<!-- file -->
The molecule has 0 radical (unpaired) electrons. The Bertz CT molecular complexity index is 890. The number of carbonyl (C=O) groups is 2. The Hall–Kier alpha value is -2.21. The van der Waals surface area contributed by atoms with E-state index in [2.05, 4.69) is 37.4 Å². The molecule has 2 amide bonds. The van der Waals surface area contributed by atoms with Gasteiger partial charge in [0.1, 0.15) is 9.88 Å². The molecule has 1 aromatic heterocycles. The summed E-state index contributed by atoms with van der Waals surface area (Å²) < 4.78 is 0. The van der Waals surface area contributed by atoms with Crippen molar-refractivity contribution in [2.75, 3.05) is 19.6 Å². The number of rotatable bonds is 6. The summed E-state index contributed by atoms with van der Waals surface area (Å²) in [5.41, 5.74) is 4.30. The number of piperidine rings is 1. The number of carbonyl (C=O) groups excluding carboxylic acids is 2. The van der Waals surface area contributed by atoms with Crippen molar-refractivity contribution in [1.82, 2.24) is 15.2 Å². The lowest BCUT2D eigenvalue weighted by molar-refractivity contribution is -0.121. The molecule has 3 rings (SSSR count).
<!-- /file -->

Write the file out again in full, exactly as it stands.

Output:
The molecule has 0 radical (unpaired) electrons. The Bertz CT molecular complexity index is 890. The number of carbonyl (C=O) groups is 2. The Hall–Kier alpha value is -2.21. The van der Waals surface area contributed by atoms with E-state index in [2.05, 4.69) is 37.4 Å². The molecule has 2 amide bonds. The van der Waals surface area contributed by atoms with Gasteiger partial charge in [0.1, 0.15) is 9.88 Å². The molecule has 1 aromatic heterocycles. The summed E-state index contributed by atoms with van der Waals surface area (Å²) < 4.78 is 0. The van der Waals surface area contributed by atoms with Crippen molar-refractivity contribution in [2.75, 3.05) is 19.6 Å². The number of rotatable bonds is 6. The summed E-state index contributed by atoms with van der Waals surface area (Å²) in [5.41, 5.74) is 4.30. The number of piperidine rings is 1. The number of carbonyl (C=O) groups excluding carboxylic acids is 2. The van der Waals surface area contributed by atoms with Crippen molar-refractivity contribution in [1.82, 2.24) is 15.2 Å². The lowest BCUT2D eigenvalue weighted by molar-refractivity contribution is -0.121. The molecule has 3 rings (SSSR count).